Tuk-tuk Safari through Yala National Park

“See!? Only driver recommended by Lonely Planet,” VJ said smiling at us over our milky tea.
He proudly presented a crumpled photocopy of a page from the 2015 travellers companion.
We haggled a little and agreed on a price for the 200km journey south as long as he took the B35 road through Yala National Park.
“Aaah…you want to see elephant?” he smirked confidently. “I show you”.

Rob and VJ assess an obstacle in the road

Folding like napkins
Our destination was the small beach town of Mirissa on Sri Lanka’s south coast.
After spending 4 days sunning on the beach and failing to surf we wanted to get active again. We’d read about blue whale watching in Mirissa so thought we’d head there on the way to Galle.
The train tracks haven’t yet reached the east of the island so to get south using public transport meant heading to Monaragala where you can catch a bus pretty much anywhere on the island.
At the bus stop we were approached by a few different tuk-tuk drivers (as is usually the case) all curious to know where we were from and where we were headed.
Usually we put up a solid front of resistance but VJ penetrated that with his kind eyes and semi-believable Lonely Planet shtick.
We also had decided to skip a proper Yala Safari because of stories of overcrowding and our experience at the stunning Gal Oya National Park.

Safari Hannah at Gal Oya

Road block
Stocking up on fruit and roti for the journey we hit the road in VJ’s blue beast. The engine rasps beneath us and the sweet smell of rain on hot Tarmac leaves us behind as the clouds start to break.
After about 45 minutes we reach the northern entrance to Yala section IV. A colourful road sign of a mother elephant with her baby reads “drive slow to keep me alive”.
On either side of the road a thick mass of jungle with the odd opening and discarded waste.
The road is new and seems like a foreign object here. Stretching out like a thick line of lead between the emerald wildness.
“Oh my god!” Hannah points ahead as I’m scanning the bushes on our left. “It’s an elephant!”.
Directly in front of us, in the middle of the road was a giant, grey elephant. He stood confidently as mopeds and buses dodged his presence and flung handfuls of fruit in his direction.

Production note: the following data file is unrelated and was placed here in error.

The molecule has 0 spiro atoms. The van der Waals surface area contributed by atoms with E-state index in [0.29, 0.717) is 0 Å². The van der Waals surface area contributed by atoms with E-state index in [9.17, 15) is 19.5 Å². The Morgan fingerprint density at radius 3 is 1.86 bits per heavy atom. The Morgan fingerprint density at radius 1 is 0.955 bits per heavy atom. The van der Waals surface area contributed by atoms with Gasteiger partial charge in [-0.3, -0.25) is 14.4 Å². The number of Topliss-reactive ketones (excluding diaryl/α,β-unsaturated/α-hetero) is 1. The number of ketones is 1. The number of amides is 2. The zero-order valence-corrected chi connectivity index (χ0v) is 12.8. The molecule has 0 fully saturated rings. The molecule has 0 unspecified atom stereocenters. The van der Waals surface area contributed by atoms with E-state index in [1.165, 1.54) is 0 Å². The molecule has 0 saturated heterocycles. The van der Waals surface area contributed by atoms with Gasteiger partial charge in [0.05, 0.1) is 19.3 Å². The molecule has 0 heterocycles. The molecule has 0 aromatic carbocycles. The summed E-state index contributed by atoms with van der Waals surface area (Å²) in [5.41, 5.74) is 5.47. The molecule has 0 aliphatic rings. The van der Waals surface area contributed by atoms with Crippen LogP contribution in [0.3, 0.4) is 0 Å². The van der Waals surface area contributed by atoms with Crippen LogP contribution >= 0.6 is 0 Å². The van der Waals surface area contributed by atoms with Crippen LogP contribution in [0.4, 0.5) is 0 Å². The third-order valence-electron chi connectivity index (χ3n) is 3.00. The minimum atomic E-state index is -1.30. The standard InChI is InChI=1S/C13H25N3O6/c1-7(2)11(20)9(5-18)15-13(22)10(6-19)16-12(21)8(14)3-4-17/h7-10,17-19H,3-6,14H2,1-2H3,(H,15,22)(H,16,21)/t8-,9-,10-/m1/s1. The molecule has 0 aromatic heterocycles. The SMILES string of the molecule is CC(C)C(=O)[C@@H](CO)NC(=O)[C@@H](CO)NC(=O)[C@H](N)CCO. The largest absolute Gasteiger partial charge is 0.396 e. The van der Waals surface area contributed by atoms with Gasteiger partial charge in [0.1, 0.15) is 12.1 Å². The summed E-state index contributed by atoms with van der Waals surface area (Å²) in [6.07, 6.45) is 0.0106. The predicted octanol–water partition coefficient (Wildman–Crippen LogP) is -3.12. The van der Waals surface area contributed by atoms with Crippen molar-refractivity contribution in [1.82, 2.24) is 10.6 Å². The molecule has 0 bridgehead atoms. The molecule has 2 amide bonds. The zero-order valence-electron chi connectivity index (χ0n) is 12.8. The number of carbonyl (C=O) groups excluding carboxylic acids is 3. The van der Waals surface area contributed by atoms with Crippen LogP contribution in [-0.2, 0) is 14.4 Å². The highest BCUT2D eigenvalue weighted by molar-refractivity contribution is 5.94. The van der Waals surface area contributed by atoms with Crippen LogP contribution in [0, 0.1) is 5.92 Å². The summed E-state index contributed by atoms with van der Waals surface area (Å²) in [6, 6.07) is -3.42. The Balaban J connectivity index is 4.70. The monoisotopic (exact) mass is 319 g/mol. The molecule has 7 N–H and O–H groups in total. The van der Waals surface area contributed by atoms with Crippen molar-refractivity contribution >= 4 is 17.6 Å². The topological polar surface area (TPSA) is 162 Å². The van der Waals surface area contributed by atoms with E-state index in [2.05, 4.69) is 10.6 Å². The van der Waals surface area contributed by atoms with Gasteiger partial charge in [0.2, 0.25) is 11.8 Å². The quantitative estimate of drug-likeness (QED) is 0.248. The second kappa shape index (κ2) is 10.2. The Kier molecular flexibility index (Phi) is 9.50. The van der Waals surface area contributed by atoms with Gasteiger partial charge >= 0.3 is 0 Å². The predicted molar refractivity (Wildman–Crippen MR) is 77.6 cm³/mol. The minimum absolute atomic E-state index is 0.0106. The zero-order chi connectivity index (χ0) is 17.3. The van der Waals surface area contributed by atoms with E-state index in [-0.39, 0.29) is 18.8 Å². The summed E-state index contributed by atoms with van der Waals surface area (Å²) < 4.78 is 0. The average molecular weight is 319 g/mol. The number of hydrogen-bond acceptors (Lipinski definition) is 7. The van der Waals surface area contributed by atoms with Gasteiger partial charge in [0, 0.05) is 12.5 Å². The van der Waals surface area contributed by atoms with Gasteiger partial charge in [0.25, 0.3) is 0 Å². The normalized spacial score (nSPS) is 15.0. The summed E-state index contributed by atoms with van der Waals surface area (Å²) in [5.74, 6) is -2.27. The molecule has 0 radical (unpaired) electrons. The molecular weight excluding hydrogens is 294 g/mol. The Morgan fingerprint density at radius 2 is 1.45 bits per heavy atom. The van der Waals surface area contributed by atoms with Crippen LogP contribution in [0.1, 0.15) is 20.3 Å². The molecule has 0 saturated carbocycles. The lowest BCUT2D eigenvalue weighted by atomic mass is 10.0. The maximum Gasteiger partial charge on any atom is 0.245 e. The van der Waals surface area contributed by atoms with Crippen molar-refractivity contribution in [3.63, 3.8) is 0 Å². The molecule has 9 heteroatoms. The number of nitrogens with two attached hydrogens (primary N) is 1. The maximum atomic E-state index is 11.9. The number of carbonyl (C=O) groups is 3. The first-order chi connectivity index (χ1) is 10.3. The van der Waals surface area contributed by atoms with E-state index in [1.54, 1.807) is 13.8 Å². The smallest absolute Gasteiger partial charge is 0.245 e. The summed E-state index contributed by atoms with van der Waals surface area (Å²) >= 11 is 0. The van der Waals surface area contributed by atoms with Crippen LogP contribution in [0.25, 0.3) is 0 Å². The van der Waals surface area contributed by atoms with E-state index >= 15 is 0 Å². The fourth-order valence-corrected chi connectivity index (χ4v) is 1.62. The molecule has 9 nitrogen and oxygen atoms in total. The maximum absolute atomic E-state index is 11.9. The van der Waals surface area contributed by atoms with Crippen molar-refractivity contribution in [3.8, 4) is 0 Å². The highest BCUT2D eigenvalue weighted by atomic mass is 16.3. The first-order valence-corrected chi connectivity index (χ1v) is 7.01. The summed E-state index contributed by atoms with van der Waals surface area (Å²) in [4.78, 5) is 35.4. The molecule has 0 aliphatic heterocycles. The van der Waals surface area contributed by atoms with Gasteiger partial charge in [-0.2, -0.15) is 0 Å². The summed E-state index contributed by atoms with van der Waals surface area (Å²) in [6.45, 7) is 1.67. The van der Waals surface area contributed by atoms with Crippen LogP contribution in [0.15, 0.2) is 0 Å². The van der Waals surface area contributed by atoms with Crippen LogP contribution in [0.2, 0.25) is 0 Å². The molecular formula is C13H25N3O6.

A little perspective

Apples and oranges
VJ turned around and beamed, happy that he hadn’t let down his international reputation.
“You got any food?” He asked as me and Hannah started fumbling for the SLR.
“Yeah. We’ve got apples and oranges,” I answered. “Shall I roll them over?”
“No oranges, just apples and hold on to them, we’ll feed him from the car,” VJ said as he started up our makeshift safari jeep.
With heart rates increasing and stories of wild elephant deaths racing through my mind we ambled towards the apathetic looking, apparently picky giant.
As we pulled up next to him his fumbling trunk felt it’s way around the vehicle to Hannah’s out reached, Granny Smith holding hand.
We giggled like school kids as he took both our apples and raised them gracefully to his mouth.
Screen Shot 2016-06-06 at 17.25.53

A blurry shot of Hannah feeding the road warrior

We moved on and watched him from afar and felt privileged to be in his company. As one of the roughly 600 wild elephants that inhabits Yala park, he was a beauty.
We folded ourselves back into the rickshaw and the safari continued.
Stopping occasionally to startle families of white spotted deer, jungle fowl and peacocks. We also managed to get a couple of photos of two of the angriest looking buffalo.
After 30 minutes though we were at what seemed to be the main entrance to the park.
The wild jungle had now made way to guest houses and restaurants.
VJ continued to rev the accelerator and we left the wildness behind.

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